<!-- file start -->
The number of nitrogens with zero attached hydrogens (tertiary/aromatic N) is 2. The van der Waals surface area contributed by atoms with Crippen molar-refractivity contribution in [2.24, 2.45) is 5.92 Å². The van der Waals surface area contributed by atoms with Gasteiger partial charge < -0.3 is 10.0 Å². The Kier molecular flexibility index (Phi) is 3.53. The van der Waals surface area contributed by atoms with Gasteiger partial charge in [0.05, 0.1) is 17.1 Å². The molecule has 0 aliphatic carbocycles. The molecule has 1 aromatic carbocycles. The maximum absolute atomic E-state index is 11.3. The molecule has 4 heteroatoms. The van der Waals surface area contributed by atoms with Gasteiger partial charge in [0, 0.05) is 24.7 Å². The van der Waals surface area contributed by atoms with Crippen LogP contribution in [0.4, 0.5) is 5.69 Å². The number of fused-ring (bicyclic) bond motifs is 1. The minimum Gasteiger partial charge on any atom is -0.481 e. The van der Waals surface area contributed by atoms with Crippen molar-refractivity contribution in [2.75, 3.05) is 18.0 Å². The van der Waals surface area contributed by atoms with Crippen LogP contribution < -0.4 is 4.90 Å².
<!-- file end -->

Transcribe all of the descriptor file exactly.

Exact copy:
The number of nitrogens with zero attached hydrogens (tertiary/aromatic N) is 2. The van der Waals surface area contributed by atoms with Crippen molar-refractivity contribution in [2.24, 2.45) is 5.92 Å². The van der Waals surface area contributed by atoms with Gasteiger partial charge < -0.3 is 10.0 Å². The Kier molecular flexibility index (Phi) is 3.53. The van der Waals surface area contributed by atoms with Gasteiger partial charge in [0.05, 0.1) is 17.1 Å². The molecule has 0 aliphatic carbocycles. The molecule has 1 aromatic carbocycles. The maximum absolute atomic E-state index is 11.3. The molecule has 4 heteroatoms. The van der Waals surface area contributed by atoms with Gasteiger partial charge in [0, 0.05) is 24.7 Å². The van der Waals surface area contributed by atoms with Crippen LogP contribution in [0.4, 0.5) is 5.69 Å². The number of fused-ring (bicyclic) bond motifs is 1. The minimum Gasteiger partial charge on any atom is -0.481 e. The van der Waals surface area contributed by atoms with Crippen molar-refractivity contribution in [2.75, 3.05) is 18.0 Å². The van der Waals surface area contributed by atoms with Crippen LogP contribution < -0.4 is 4.90 Å².